The madeleines from In Search of Lost Time, Marcel Proust
And here it is, the most famous and popular food of all world literature of all time: the famous madeleines of Proust's childhood, which the author can enjoy placidly while, sipping his tea, thinks back to the times when, still little boy, he tasted the delicious sweets on Sundays after mass. In reality, in the first draft, the author spoke of a simple "pain grillè", a sort of simple toast, replaced in the second draft with a sort of biscuit to then land, in the third revision, the very famous madeleines, which owe the most of their diffusion and popularity precisely to this last draft.
Crab Salad Stuffed Avocado, Sylvia Plath's Bell Jar
Food as an escape. In "The Glass Bell", by Sylvia Plath, the protagonist escapes from the suffocating bourgeois climate in which she finds herself immersed also thanks to the childhood memories that the simple sight of an avocado is able to give her, recalling her dear grandfather who taught her to savor the rich fruit with the delicate crab meat.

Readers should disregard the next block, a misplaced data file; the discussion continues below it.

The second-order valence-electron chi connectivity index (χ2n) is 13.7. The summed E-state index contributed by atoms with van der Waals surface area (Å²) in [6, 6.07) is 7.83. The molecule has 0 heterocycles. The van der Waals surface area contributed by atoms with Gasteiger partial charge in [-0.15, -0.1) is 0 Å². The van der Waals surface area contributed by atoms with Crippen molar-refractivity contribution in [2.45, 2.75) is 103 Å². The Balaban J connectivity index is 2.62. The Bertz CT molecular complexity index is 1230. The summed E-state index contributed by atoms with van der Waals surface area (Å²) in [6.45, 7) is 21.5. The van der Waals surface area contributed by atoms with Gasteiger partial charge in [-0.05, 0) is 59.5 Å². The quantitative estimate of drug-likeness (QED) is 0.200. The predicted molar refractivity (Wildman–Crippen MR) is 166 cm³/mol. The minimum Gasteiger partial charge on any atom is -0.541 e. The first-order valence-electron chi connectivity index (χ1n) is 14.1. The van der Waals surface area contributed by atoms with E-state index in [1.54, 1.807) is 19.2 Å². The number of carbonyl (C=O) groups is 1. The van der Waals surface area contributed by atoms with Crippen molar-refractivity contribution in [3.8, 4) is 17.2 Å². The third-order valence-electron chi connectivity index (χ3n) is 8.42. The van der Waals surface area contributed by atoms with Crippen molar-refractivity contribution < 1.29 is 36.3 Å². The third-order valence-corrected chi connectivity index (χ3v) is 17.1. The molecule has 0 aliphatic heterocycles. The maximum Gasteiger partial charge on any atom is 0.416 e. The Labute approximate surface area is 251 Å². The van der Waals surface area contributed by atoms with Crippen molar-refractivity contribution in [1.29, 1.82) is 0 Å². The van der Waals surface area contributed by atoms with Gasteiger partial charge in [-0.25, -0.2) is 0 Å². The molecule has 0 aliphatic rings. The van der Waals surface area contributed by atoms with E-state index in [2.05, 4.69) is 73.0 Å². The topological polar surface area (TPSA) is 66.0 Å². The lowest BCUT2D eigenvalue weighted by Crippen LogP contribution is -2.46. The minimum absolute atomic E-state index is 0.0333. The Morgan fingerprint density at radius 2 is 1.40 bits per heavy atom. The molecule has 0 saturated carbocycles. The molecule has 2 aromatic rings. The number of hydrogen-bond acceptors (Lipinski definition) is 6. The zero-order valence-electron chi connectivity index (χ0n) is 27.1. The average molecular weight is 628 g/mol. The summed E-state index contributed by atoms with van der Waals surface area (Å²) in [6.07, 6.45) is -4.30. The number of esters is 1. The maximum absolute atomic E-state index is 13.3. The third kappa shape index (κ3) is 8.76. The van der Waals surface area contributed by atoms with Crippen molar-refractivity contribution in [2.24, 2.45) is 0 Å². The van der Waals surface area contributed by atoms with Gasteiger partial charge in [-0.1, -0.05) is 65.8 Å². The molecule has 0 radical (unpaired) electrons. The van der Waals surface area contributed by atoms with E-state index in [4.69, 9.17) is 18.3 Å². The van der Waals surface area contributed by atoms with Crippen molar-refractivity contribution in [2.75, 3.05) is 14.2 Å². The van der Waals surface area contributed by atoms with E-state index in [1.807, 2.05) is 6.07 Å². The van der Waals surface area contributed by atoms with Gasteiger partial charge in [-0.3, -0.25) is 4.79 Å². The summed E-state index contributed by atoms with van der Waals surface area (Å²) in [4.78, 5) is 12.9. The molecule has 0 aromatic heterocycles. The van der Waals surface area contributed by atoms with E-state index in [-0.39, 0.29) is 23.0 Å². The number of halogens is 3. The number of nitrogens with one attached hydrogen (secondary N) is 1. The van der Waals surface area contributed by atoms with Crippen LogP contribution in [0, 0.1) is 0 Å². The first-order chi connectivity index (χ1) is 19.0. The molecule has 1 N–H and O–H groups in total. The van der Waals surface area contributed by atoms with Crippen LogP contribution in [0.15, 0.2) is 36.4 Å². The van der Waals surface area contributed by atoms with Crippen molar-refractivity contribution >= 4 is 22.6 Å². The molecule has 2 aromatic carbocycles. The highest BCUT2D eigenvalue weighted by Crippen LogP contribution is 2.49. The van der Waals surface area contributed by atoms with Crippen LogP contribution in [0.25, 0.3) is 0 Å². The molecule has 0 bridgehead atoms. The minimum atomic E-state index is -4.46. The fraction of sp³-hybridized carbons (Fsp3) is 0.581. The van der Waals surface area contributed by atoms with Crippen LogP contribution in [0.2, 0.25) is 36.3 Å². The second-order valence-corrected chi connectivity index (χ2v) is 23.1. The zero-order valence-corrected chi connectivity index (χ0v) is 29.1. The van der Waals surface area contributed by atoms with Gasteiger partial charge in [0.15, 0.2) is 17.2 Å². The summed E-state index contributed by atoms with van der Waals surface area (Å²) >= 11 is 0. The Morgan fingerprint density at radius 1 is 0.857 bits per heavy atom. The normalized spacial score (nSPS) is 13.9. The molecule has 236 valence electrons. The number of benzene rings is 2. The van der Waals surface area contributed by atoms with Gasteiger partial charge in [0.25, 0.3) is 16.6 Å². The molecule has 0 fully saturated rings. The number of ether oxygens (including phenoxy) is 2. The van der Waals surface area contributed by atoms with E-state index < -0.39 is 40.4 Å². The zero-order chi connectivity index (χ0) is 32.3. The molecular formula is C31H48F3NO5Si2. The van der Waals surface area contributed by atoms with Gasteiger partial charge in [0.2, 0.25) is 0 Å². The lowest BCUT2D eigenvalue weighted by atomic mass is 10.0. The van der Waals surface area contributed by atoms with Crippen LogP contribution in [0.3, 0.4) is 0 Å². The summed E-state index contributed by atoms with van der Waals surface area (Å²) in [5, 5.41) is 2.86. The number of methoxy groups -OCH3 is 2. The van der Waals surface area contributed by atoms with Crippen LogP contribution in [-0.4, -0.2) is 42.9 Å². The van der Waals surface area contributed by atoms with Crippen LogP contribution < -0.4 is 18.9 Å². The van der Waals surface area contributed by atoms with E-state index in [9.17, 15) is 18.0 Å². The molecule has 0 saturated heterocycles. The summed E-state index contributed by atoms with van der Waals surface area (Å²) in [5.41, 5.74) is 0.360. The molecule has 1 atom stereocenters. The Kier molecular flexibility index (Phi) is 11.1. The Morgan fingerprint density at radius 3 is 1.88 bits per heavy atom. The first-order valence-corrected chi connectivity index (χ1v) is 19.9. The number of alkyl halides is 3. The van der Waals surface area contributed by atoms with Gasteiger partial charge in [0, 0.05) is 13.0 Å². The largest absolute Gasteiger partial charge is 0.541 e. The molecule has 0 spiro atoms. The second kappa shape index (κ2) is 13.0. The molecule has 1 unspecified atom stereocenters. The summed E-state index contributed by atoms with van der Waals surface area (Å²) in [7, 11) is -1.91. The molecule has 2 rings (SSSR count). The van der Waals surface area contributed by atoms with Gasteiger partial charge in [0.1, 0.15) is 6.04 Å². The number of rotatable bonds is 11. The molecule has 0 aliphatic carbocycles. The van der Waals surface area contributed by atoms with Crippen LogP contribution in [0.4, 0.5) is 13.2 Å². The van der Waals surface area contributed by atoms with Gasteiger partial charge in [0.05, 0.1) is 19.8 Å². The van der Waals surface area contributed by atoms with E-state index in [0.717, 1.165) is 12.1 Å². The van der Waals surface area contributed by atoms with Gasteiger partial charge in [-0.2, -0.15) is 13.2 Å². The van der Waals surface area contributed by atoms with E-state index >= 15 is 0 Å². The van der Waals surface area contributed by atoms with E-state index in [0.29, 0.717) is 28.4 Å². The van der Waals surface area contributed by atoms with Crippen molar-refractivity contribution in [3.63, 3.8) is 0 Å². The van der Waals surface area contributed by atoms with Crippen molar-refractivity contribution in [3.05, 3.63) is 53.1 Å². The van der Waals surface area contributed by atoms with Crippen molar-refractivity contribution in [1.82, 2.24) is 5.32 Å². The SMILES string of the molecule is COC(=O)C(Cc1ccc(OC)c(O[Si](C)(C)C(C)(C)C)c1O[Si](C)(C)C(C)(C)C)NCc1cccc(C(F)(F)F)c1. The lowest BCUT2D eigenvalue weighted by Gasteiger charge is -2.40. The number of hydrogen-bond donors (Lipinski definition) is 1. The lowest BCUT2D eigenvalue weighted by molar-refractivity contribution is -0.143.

Shirley Temple's cup of milk in Toni Morrison's The Blueest Eye
Little Shirley Temple, with her golden ringlets and her sea-blue eyes peeking out of a large cup of milky white, is, for the protagonist of Toni Morrison's novel "The bluest eye", the African American Pecola Breedlove, the symbol of what is purest and most socially acceptable in the collective imagination in Canada in the 70s; a symbol of normality and social acceptance for which it yearns with all its strength.
Goldilocks and the Three Bears porridge, by the Brothers Grimm
How many of us have wondered what exactly corresponds to the porridge that Goldilocks, in the tale of the Brothers Grimm, had found in the three bowls in the little house in the woods? Well, for those who have not yet learned that the famous porridge is nothing more than a typical Anglo-Saxon dish, sweet or salty, based on flour, Charles Roux gives a clear and comprehensive representation.
Offal and buttered bread in Ulysses, James Joyce